Following this bizarre line of reasoning, we can consider the possibility that there are individuals reviewing our grants who are not conscious, functioning essentially as automatons unable to fuse the halves of their bicameral minds. Rather than understanding that the work you propose in your grant is likely to result in findings (and publications) that far exceed their own meager efforts, the otherwise inaccessible parts of their brains whisper to them that your proposed research is too ambitious. They cannot help themselves, but obey these jealous demands and reject your application. Other similarly unconscious individuals hear this critique, and follow in suit. Your grant tanks. You have no choice but to resubmit the essentially unchanged application, hoping for a better outcome, either because a more highly evolved reviewer has indeed attained consciousness, or because their bicameral mind orders them to support it (because this is essentially a 50/50 proposition).
Solipsism aside, I think this is a much better idea than what I suggested last time: that you consider the possibility that your original application was simply not as interesting, exciting, and compelling as other applications being reviewed.
Okay, okay, I'm kidding. While I do think that there are individuals on study sections who torpedo applications for selfish reasons (usually because they are tired of sitting there saying nothing, and when given a chance to speak, have nothing good to say), I think that the major reason a grant fails is that it simply wasn't one of the best ones in the current stack. In the U.S., this was determined well before the study section even met, at the point that the preliminary scores were determined by my peers, sitting wherever they were unhappily dealing with my grant among their stack.
So what, really, can you do about this? Hey, I'm the Mole, I have some ideas. You see, the problem is not peer review, really. The problem is that only those grants that elicit genuine excitement will make the cut. All the others, no matter how terrific, will not. To paraphrase Willy Wonka (or really, Gene Wilder, as W.W.), ‘There’s so much money, and so few applications. Stop. Reverse that.’
1. All grants have goals, or aims. How you frame these is probably the most important thing you can do. When someone reads these, will they say, “wow, this is really incredible”? Or will they say, “okay, I can see what you want to do, but I can't get very excited about that”? Here are some pointers. Think about why this is an aim of your project; why is this one of the most important things you can do with your time (and money)? It helps to frame the goal/aim as a question, and one that is as general as possible. Then under the question, describe the context and approach you will use to answer it. That is, don't say, “What is the role of phosphorylation of serine 27 in the protein Mxyzptlk.” If Mxyzptlk is critical for DNA repair, ask ‘How is DNA repair regulated?’ and then state that you will explore this question in the context of the phosphorylation of Mxyzptlk on serine 27, which you have found to be critically important in this biological process. See?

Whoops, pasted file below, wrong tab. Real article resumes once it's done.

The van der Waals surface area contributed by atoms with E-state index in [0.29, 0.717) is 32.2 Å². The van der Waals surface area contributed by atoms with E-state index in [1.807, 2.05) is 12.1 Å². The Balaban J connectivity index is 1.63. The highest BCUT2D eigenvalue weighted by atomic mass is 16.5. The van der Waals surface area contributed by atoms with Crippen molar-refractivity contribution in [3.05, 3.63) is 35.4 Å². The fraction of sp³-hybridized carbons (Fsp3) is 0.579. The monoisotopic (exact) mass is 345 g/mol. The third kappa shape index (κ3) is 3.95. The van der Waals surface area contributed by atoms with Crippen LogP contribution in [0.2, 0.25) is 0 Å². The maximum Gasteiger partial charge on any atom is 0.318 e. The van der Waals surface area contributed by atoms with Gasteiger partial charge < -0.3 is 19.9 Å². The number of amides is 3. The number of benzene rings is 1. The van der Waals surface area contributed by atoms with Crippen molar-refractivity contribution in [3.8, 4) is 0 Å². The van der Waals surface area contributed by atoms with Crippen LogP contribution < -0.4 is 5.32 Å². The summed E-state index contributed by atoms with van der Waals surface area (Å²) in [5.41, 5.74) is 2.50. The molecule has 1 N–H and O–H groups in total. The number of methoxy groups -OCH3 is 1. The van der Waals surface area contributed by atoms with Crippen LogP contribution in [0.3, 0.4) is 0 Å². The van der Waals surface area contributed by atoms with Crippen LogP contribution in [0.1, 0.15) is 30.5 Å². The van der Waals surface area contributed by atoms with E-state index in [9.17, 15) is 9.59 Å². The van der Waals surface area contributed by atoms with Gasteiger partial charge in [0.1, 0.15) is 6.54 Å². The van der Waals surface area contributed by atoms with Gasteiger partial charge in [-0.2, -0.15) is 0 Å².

2. Set yourself a deadline of four weeks (or so) from the actual deadline. Solicit help from your colleagues, your real peers, and show them your aims as soon as you develop them (keeping #1 in mind). See if they find them as compelling as you do. Don't argue with them! Keep working on them until they say, “Well, yeah, that's super interesting!” Then, when you have written your grant, ask them to review it. Ask them if it is one of the most interesting grants they can think of. If not, work on it some more!
3. Wherever possible, show that whatever you want to do, you can do. Show an experiment that demonstrates that the approach is feasible. And if possible, show that it may even actually work. This doesn't mean it is answered, it just means that the approach is valid and is heading in the right direction. You will repeat and extend the result. If it isn't published, it is preliminary. And if it was already published (which is okay to show, too), show this as a demonstration that you know how to do this. Remember, it is not true that you can only propose what you have already done, but those grants that demonstrate feasibility will score better than those that do not. Which one do you want to be yours?
4. As scientists, we explore, investigate, test. We do not demonstrate, prove, or show something that has not yet been examined. Rather than state that you will confirm something, say that you will ask whether it is the case.
There's more, of course, but this is a start. Without these things, it is unlikely that your application will be among the few that are supported. Convince your peer reviewers that you have a project that needs to be done. If you can do that, if you can move your grant to the top of the stack, you may get some good news.
I know, you have a million reasons why this isn't reasonable. You can point out to me that you do all these things and then your grant still gets picked apart. The system is rigged. The system doesn't work. Everyone else is wrong. Okay, how's that going for you? Hey, ‘Rigged games are the easiest ones to beat.’ I think Neil Gaiman's Mr. Wednesday said that. (If you don't know who Neil Gaiman is, find out. He's a much better writer than I am. Then again, he's not an insectivore.)
In the words of a wise, small, green philosopher, “Do. Or do not. There is no try.” So do it.